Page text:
An employer may also be required to provide additional leave as a reasonable accommodation for employees who are experiencing a pregnancy-related disability under the FEHA or the ADA. See Sanchez v. Swissport, Inc. (2013), 213 Cal. App. 4th 1331; Hanson v. Lucky Stores, Inc., (1999) 74 Cal. App. 4th 215, 226 (holding that “a finite leave of absence has been considered to be a reasonable accommodation under ADA”). Importantly, the court in Sanchez held that the right to take leave under the PDL is separate and distinct from the right to take leave under the FEHA, so even where an employee has exhausted their PDL, they may be entitled to additional leave as a reasonable accommodation. Id. at 1338-41.
Pregnant employees may be entitled to other reasonable accommodations as well, such as reduced work schedules, time to attend medical appointments, permission to work from home, the right to use a chair or a water bottle, or more frequent or longer breaks, including bathroom breaks or time to check blood sugar. See, e.g., Cal. Code Regs. tit. 2, §§ 11035, 11040, 11041; ADA, 42 U.S.C. §§ 12101-12213 (providing for reasonable accommodations, including pregnancy-related leave, in circumstances where pregnancy or childbirth complications limit a major life activity). An employee may not be forced to take leave, transfer assignments, or reduce their duties if they do not request it, however. See, e.g., Cal. Code Regs. tit. 2, § 11039(a)(1)(H).
Pregnant employees must be treated the same as non-pregnant employees, and it is illegal to discriminate against them – this includes protections against termination, job refusal, or promotion denial on the basis of pregnancy. See, e.g., PDA, 42 U.S.C. § 2000e(k) (providing no job benefits but making pregnancy discrimination illegal under Title VII of the Civil Rights Act of 1964); Cal. Gov’t Code 12926.1; Cal. Code Regs. tit. 2, § 11064(b); Cal. Gov’t Code § 12926(r)(1).
Additionally, individuals experiencing a pregnancy-related disability who are unable to do their normal job duties, as certified by their physician, may receive disability insurance benefits – the usual disability payment for a typical pregnancy begins four weeks prior to the due date (although a physician can certify to a longer disability period if there are medical complications). SDI benefits can provide employees with about 60%-70% of their wages earned (depending on income), ranging from $50 to a maximum of $1,540 per week. The benefit amount may vary if an employee receives other income (such as sick leave pay, paid time off, etc.) simultaneously with the state disability benefits.
Until that baby hits your chest in the labor and delivery room, your life has never felt like it had more purpose – and you thought the moment you found out it was starting to grow, life was the most impactful! Every day, every hour brings with it new “best time of your life” moments. People tell you to cherish it now because you can’t get the time back.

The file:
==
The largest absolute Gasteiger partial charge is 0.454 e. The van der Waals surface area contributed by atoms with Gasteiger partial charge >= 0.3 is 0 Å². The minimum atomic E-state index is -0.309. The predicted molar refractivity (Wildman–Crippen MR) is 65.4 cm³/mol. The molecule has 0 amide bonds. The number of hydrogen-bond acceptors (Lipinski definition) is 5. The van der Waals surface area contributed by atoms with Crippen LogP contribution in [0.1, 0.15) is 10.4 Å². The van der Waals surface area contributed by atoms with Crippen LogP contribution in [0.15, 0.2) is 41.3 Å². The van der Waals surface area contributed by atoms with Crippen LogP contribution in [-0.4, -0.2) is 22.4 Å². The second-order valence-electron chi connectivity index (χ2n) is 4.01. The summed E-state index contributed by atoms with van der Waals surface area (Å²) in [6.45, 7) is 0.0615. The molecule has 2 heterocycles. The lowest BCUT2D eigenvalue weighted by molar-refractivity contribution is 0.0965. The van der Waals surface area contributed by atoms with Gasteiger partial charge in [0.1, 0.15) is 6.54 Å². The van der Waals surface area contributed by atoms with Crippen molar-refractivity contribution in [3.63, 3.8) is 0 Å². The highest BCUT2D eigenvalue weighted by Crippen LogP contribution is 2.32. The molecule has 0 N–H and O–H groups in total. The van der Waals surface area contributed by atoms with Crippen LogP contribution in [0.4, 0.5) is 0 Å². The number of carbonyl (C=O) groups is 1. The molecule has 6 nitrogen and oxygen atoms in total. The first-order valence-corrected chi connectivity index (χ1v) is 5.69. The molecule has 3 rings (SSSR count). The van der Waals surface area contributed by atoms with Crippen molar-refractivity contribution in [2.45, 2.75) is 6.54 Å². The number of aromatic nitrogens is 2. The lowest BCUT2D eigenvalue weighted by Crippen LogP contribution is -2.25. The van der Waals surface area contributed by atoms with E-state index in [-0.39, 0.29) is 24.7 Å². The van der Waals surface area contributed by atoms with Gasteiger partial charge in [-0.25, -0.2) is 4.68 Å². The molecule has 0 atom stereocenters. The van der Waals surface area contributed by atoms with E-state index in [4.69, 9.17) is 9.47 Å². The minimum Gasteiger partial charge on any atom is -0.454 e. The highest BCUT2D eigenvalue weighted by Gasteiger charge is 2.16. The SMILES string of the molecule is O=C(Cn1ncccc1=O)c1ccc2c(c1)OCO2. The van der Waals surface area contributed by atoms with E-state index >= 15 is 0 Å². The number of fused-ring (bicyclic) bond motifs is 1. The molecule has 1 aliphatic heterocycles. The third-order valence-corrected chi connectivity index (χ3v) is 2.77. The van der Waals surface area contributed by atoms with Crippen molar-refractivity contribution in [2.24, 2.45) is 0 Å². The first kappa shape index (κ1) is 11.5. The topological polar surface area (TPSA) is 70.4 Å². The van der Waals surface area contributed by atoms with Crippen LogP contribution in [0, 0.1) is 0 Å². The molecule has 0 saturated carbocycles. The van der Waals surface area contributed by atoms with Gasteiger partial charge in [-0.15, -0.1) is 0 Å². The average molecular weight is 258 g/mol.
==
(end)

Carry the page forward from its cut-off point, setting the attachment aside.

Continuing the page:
But… you have to go back to work. The question though, is when? How long does your employer have to protect your job? The state only gives you six weeks if you had a vaginal birth, and eight weeks if you gave birth by cesarean. Will you be paid enough while on maternity leave? Does your employer even offer maternity leave? Is your employer required to? Did you plan financially for this “vacation?” When the time of your leave comes to an end, you’re expected to hand your baby to someone so that you can return to work. A stranger? Maybe your family can stay home with the little one? Maybe you started interviewing daycare centers before you got pregnant so you feel comfortable handing off that baby so you can head into the office. Regardless of your post-leave plans, the first and most pressing question is: How long are you entitled by law to stay home and bond with your new baby before you return to work?
Under both federal and state law, a new parent may be entitled to unpaid, job-protected leave for bonding with a newborn. The FMLA and CFRA both provide up to 12 weeks of leave in a 12-month period – note, however, that the leave periods run concurrently with each, meaning that an employee cannot stack the leave periods. And any leave taken during pregnancy also counts against the 12 weeks. Either parent may be eligible for leave under the FMLA – not just the birthing parent – and such leave must be concluded within one year from the child’s birth. Cal. Code Regs. tit. 2, § 11090(d); DOL Fact Sheet #28F: Qualifying Reasons for Leave under the Family and Medical Leave Act.
Under California law, new mothers may also be eligible for up to four additional months of PDL leave per pregnancy—this leave runs consecutively with FMLA/CFRA leave, meaning that an employee can stack the leave periods. New mothers may only utilize this leave if they are disabled by childbirth or a related medical condition (Cal. Gov’t Code § 12945(a) and Cal. Code Regs. tit. 2, § 11042(a)). And, as described above, if an employee is disabled for longer than four months because of a pregnancy-related disability, they may be entitled to additional leave under the FEHA or the ADA. See Sanchez, 213 Cal. App. 4th at 1341; 42 U.S.C. § 12112(b)(5)(A); Cal. Gov’t Code § 12940(m).